Goodnight Lovin' Trail
nytheatre.com review by David Gordon
February 26, 2011
A lot can be said for brevity, though when it comes to writing a play, it’s hard to create a fully developed plot and characters in a short time. John Patrick Bray doesn’t seem to suffer this problem in his 35-minute two-hander called Goodnight Lovin’ Trail, a slice of life drama about two lost souls in a West Texas truck stop diner. His characters, a waitress with family problems and a wandering troubadour whose guitar has gone missing, are packed with emotional baggage, but their dialogue is distinctly realistic. When they deliver exposition, it doesn’t feel like exposition, it feels like two people telling each other their life stories.
The scenario he develops is believable, though there are a few issues of plausibility. Without giving away spoilers, he’s searching for a guitar he’s sure he left in this restaurant and she swears she doesn’t have it (of course, we know she does). As the two begin to talk, they both realize that life has found a way of passing them by. Said plausibility issues are raised when he mentions how he procured the guitar and she confesses just exactly what her family problems are.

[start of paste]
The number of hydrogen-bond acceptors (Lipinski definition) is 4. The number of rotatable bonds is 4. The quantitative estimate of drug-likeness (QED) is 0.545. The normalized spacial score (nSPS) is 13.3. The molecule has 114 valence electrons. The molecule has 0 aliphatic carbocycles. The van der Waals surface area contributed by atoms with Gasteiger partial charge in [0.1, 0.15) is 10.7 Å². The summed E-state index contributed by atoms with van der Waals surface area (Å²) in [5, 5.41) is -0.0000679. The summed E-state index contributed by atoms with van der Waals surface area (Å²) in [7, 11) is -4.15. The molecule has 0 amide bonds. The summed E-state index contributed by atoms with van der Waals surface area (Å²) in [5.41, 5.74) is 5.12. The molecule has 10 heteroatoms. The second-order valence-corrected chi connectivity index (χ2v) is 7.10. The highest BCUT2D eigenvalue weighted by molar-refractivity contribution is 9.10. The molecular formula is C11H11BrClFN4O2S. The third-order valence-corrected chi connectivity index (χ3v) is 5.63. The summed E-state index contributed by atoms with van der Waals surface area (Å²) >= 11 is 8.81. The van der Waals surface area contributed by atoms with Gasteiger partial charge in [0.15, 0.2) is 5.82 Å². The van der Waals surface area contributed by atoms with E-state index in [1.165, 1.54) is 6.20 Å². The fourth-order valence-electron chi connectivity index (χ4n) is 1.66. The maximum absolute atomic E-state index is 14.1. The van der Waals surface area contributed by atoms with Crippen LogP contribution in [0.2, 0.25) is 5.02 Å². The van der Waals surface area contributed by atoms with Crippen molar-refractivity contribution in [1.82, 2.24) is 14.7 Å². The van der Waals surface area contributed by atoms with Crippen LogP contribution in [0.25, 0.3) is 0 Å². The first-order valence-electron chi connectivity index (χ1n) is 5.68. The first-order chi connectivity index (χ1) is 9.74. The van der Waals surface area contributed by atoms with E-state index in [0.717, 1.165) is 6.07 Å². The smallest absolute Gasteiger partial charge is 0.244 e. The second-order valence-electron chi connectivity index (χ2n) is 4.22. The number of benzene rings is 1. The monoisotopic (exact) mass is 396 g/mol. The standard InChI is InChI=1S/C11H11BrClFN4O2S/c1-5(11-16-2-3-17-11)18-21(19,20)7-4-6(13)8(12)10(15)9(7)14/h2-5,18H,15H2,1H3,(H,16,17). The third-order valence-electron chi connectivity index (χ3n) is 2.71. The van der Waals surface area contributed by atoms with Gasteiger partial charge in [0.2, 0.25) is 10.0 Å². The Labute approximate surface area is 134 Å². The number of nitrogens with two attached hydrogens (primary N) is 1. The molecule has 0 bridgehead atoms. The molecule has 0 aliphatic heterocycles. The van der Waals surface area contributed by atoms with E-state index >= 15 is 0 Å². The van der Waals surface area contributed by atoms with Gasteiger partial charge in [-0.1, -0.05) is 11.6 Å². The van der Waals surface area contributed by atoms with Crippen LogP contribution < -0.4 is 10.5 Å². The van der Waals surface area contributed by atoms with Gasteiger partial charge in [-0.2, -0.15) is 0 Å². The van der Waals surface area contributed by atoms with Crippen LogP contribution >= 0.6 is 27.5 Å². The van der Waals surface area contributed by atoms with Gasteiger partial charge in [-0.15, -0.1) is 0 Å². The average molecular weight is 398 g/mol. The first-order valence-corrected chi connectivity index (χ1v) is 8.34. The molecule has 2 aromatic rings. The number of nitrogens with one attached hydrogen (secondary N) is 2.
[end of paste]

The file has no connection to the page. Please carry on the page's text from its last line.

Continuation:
Nic Mevoli and Olivia Rorick create well-rounded, convincing characters. Bray’s writing is certainly sensitive (despite an over-abundance of clichés like “not for all the coffee in Guatemala”) and, with director Akia’s brisk pacing, the whole piece feels like it’s over in a clock tick. I’m still questioning whether or not Goodnight Lovin’ Trail should have been a little longer, though there isn’t a single ounce of fat in the script, and the conversation doesn’t carry on any longer than it needs to.